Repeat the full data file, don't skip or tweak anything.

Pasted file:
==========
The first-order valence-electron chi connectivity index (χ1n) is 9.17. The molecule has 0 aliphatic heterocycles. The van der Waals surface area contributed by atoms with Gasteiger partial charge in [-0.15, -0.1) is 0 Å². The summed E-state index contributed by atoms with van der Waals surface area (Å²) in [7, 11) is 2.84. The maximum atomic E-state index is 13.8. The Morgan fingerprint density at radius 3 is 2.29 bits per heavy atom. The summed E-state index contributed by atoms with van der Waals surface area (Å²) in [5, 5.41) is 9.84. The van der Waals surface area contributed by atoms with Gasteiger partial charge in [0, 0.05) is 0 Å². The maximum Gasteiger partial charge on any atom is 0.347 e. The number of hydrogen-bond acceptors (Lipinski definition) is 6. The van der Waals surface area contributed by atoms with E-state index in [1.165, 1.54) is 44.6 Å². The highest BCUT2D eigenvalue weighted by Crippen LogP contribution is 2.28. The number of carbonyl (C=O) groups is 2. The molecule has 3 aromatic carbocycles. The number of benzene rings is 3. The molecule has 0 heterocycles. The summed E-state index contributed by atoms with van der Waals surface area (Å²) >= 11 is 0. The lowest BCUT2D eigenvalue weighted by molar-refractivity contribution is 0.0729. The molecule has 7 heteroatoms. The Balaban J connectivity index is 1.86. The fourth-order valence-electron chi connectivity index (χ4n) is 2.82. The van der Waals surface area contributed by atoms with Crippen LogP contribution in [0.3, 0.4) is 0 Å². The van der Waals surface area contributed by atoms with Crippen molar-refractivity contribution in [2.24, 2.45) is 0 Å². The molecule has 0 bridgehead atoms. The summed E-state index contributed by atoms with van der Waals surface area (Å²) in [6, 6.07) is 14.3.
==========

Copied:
The first-order valence-electron chi connectivity index (χ1n) is 9.17. The molecule has 0 aliphatic heterocycles. The van der Waals surface area contributed by atoms with Gasteiger partial charge in [-0.15, -0.1) is 0 Å². The summed E-state index contributed by atoms with van der Waals surface area (Å²) in [7, 11) is 2.84. The maximum atomic E-state index is 13.8. The Morgan fingerprint density at radius 3 is 2.29 bits per heavy atom. The summed E-state index contributed by atoms with van der Waals surface area (Å²) in [5, 5.41) is 9.84. The van der Waals surface area contributed by atoms with Gasteiger partial charge in [0, 0.05) is 0 Å². The maximum Gasteiger partial charge on any atom is 0.347 e. The number of hydrogen-bond acceptors (Lipinski definition) is 6. The van der Waals surface area contributed by atoms with E-state index in [1.165, 1.54) is 44.6 Å². The highest BCUT2D eigenvalue weighted by Crippen LogP contribution is 2.28. The number of carbonyl (C=O) groups is 2. The molecule has 3 aromatic carbocycles. The number of benzene rings is 3. The molecule has 0 heterocycles. The summed E-state index contributed by atoms with van der Waals surface area (Å²) >= 11 is 0. The lowest BCUT2D eigenvalue weighted by molar-refractivity contribution is 0.0729. The molecule has 7 heteroatoms. The Balaban J connectivity index is 1.86. The fourth-order valence-electron chi connectivity index (χ4n) is 2.82. The van der Waals surface area contributed by atoms with Crippen LogP contribution in [0.3, 0.4) is 0 Å². The van der Waals surface area contributed by atoms with Crippen molar-refractivity contribution in [2.24, 2.45) is 0 Å². The molecule has 0 bridgehead atoms. The summed E-state index contributed by atoms with van der Waals surface area (Å²) in [6, 6.07) is 14.3.